On the way there, to finish off our breakfast, we stopped at McDonald's and bought two bacon egg sausage mcgriddles in addition to one small coffee for myself. Levi and I enjoyed each others company and talked about nothings and laughed at silly old jokes from "back in the good ol' days". We often take to reminiscing with each other. It is good to have him back from Alaska. (Soon I will type up a report about all of that.) The morning was nice. A bit chilly for my taste but in reality most people would find it pleasant. When crossing over the bay I looked at the calm water and was pleased with the peachy color from the morning sun reflecting on its surface.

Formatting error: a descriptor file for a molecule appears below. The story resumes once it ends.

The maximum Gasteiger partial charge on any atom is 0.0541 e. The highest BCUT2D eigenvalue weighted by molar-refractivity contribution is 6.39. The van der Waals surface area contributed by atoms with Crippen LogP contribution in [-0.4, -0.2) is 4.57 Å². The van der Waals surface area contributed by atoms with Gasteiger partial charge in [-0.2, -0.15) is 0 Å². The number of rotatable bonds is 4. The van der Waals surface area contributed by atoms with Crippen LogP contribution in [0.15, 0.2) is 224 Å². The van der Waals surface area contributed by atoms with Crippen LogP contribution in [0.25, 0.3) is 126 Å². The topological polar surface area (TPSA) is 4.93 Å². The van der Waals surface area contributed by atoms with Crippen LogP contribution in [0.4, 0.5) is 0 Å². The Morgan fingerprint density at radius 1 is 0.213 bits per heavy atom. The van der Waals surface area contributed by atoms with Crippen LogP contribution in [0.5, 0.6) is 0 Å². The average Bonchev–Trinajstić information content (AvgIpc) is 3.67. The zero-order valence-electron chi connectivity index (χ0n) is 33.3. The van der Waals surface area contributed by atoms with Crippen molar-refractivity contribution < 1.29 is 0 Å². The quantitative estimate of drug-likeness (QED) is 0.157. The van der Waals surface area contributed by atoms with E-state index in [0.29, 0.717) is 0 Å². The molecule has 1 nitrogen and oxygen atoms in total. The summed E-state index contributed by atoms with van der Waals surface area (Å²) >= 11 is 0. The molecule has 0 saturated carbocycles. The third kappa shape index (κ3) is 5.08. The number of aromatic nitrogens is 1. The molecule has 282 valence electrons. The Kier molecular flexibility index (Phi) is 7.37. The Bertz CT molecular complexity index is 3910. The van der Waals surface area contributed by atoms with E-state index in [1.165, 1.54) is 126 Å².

We arrived at the school just in time. There were familiar faces as many of the families from church also went to school there. When we walked in the foyer seven or so home schooled students sat in the chairs. Mrs. Johnson greeted us and had sincere and polite inquiries about Levi's time in Alaska. That took up about two minutes then she addressed all the students and led us to room 208. She instructed us to take the chairs off the tables and sit down. When I walked into the classroom it felt a little weird. The last time I had been in one was in the third grade in public school. I didn't notice Levi but the others around me actually shuffled. They all had an air of uneasiness. I myself was not uncomfortable and possessed confidence that I would do well on my test. I always get an inexplicable supply of confidence and calm just before and while doing something new; for instance public speaking, performing, or taking a test. It is a puzzle to me because I am always worried before and after the event.